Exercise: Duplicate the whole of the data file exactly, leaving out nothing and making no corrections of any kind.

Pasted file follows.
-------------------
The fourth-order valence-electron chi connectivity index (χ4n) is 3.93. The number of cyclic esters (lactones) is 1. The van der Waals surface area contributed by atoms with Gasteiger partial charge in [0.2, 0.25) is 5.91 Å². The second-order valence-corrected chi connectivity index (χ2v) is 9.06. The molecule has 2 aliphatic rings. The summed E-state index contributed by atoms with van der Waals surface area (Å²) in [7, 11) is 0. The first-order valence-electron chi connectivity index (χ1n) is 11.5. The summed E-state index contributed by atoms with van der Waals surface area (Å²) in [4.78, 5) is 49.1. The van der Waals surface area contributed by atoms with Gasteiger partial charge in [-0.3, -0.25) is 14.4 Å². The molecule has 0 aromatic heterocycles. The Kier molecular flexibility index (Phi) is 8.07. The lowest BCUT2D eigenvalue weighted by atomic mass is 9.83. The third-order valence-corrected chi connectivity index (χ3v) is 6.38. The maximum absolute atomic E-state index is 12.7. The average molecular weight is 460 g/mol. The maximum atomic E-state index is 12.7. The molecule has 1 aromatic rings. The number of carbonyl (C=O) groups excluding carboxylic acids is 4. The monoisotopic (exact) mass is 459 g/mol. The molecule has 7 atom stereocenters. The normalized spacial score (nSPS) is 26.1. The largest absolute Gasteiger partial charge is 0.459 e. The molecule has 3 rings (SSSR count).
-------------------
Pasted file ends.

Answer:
The fourth-order valence-electron chi connectivity index (χ4n) is 3.93. The number of cyclic esters (lactones) is 1. The van der Waals surface area contributed by atoms with Gasteiger partial charge in [0.2, 0.25) is 5.91 Å². The second-order valence-corrected chi connectivity index (χ2v) is 9.06. The molecule has 2 aliphatic rings. The summed E-state index contributed by atoms with van der Waals surface area (Å²) in [7, 11) is 0. The first-order valence-electron chi connectivity index (χ1n) is 11.5. The summed E-state index contributed by atoms with van der Waals surface area (Å²) in [4.78, 5) is 49.1. The van der Waals surface area contributed by atoms with Gasteiger partial charge in [-0.3, -0.25) is 14.4 Å². The molecule has 0 aromatic heterocycles. The Kier molecular flexibility index (Phi) is 8.07. The lowest BCUT2D eigenvalue weighted by atomic mass is 9.83. The third-order valence-corrected chi connectivity index (χ3v) is 6.38. The maximum absolute atomic E-state index is 12.7. The average molecular weight is 460 g/mol. The maximum atomic E-state index is 12.7. The molecule has 1 aromatic rings. The number of carbonyl (C=O) groups excluding carboxylic acids is 4. The monoisotopic (exact) mass is 459 g/mol. The molecule has 7 atom stereocenters. The normalized spacial score (nSPS) is 26.1. The largest absolute Gasteiger partial charge is 0.459 e. The molecule has 3 rings (SSSR count).